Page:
A disc bulge could be the underlying cause of some of the more serious types of back conditions and sciatica. A disc acts like a shock absorber and a pivot point between the two vertebra. When a disc gets overly stressed or injured, it begins to bulge. In the lower back, a disc bulge in the side of a disc is more likely to cause leg pain as the predominant or only symptom. A disc that bulges more to the middle is more likely to cause back symptoms, rather than leg symptoms.

Although back pain is most often caused from a mechanical stress, it could also be a sign of more serious trouble including genetic (conditions you are born with), nutritional disorders (osteoporosis), and malformation of the vertebra (improper bone growth), infection, and even malignancy (cancer).

No matter how back pain presents, if it persists, you should seek professional help to find out what is causing the pain and why it will not get better. However, if your pain happened due to an injury, you should seek attention as soon as possible, as treatment outcome can be greatly improved by treating the injury early.

There are many types of treatments for back-related pain. These treatments range from massage and acupressure to drugs and surgery. For those of us who would like to avoid taking medication, which only masks the symptoms, and avoid a surgery, there is a leading alternative choice of treatment called chiropractic care. A Doctor of Chiropractor is trained and licensed in the diagnosis of back pain. Through careful history, examination, and the aid of x-rays, or when needed, CT (computerized tomography), or MRI (magnetic resonance imaging), a Doctor of Chiropractic can often determine the cause of your back pain and recommend a corrective treatment program. If your diagnosis demonstrates your condition cannot be treated with chiropractic, your Doctor of Chiropractic can refer you to the appropriate health care practitioner.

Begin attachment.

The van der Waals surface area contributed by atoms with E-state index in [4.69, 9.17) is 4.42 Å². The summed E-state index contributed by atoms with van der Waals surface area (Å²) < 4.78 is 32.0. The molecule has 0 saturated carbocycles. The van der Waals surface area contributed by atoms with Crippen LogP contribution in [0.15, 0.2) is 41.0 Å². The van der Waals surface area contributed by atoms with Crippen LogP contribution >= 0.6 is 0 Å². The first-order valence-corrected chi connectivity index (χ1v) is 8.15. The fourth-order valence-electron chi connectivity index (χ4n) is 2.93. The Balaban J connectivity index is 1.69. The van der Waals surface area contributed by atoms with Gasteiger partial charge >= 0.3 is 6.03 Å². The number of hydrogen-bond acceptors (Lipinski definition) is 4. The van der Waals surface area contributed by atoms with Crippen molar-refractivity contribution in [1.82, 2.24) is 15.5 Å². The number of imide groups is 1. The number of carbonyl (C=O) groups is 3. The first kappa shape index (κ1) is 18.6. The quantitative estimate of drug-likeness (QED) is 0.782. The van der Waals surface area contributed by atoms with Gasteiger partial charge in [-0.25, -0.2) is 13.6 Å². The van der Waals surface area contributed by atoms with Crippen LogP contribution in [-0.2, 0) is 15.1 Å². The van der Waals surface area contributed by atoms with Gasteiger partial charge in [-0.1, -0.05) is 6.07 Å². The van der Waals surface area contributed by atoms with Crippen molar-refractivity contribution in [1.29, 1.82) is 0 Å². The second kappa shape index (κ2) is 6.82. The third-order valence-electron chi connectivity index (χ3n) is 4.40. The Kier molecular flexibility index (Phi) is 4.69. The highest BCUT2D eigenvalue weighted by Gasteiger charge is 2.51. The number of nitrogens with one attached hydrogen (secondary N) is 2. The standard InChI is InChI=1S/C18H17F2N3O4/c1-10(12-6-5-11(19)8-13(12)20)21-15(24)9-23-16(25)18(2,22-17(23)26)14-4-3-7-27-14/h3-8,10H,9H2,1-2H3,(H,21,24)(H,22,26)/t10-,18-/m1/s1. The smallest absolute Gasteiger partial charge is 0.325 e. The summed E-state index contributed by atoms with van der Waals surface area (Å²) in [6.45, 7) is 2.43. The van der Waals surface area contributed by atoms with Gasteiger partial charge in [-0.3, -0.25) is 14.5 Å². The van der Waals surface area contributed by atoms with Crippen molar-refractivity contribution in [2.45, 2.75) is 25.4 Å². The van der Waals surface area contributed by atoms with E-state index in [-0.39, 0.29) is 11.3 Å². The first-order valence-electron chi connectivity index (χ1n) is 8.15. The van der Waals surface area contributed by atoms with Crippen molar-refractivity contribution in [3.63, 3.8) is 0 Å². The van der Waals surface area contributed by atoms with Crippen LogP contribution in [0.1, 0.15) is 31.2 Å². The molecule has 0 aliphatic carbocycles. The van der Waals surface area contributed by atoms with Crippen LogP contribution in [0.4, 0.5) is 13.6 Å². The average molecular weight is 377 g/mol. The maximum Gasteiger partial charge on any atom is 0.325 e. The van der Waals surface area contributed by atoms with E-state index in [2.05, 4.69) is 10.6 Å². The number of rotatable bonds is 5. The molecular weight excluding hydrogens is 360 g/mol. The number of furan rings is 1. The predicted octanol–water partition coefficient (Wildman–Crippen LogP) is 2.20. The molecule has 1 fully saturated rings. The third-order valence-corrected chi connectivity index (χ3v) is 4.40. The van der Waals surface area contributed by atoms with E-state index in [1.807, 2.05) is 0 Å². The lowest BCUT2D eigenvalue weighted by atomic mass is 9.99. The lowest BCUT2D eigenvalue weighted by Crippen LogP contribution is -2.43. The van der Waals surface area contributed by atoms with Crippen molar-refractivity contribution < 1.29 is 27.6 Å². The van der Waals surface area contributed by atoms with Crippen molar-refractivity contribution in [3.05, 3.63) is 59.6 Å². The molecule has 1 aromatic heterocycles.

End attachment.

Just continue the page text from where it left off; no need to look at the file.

Chiropractors commonly adjust (manipulate) misaligned vertebra (the bones of the spine) to relieve back pain. When the alignment of the vertebrae is improved, the stress on the soft tissue and nerves in the surrounding area is relieved, which allows the natural healing process of the body to overtake the adverse effects of the misalignment. Continued treatment, good posture, proper rest, and exercise will help the healing process continue. Disc problems have also been successfully treated with manipulation or by specialized chiropractic treatments.

With flexion-distraction, a mild traction technique that helps to reduce both disc bulges and small disc herniations. Advances in the chiropractic care of disc cases has given many back pain suffers a desirable alternative to costly back surgery.

Your chiropractor may also apply various forms of physiotherapy such as massage, acupressure, moist heat, ice, or ultrasound, to help facilitate healing and ease your back pain discomfort. You may be advised to avoid certain activities that could hurt your recovery progress and you may also be shown and advised to do back-strengthening exercises, to help prevent re-injury. (A little known fact is that injured tissue heals first as a glob of fibers that patch the injured area, but over a two-year period, with proper care, strengthening, and stretching exercises, this patch can organize into working tissue that is almost as good as new.)

In addition to helping your body through a physical approach, today’s chiropractors often help their patients further by providing qualified nutritional advice, which can promote healing and result in over-all improved strength of the back and body. If you are one of the many whom suffer from back pain, you may want to consider the benefits of modern chiropractic treatment and take the first step towards putting your back pain behind you.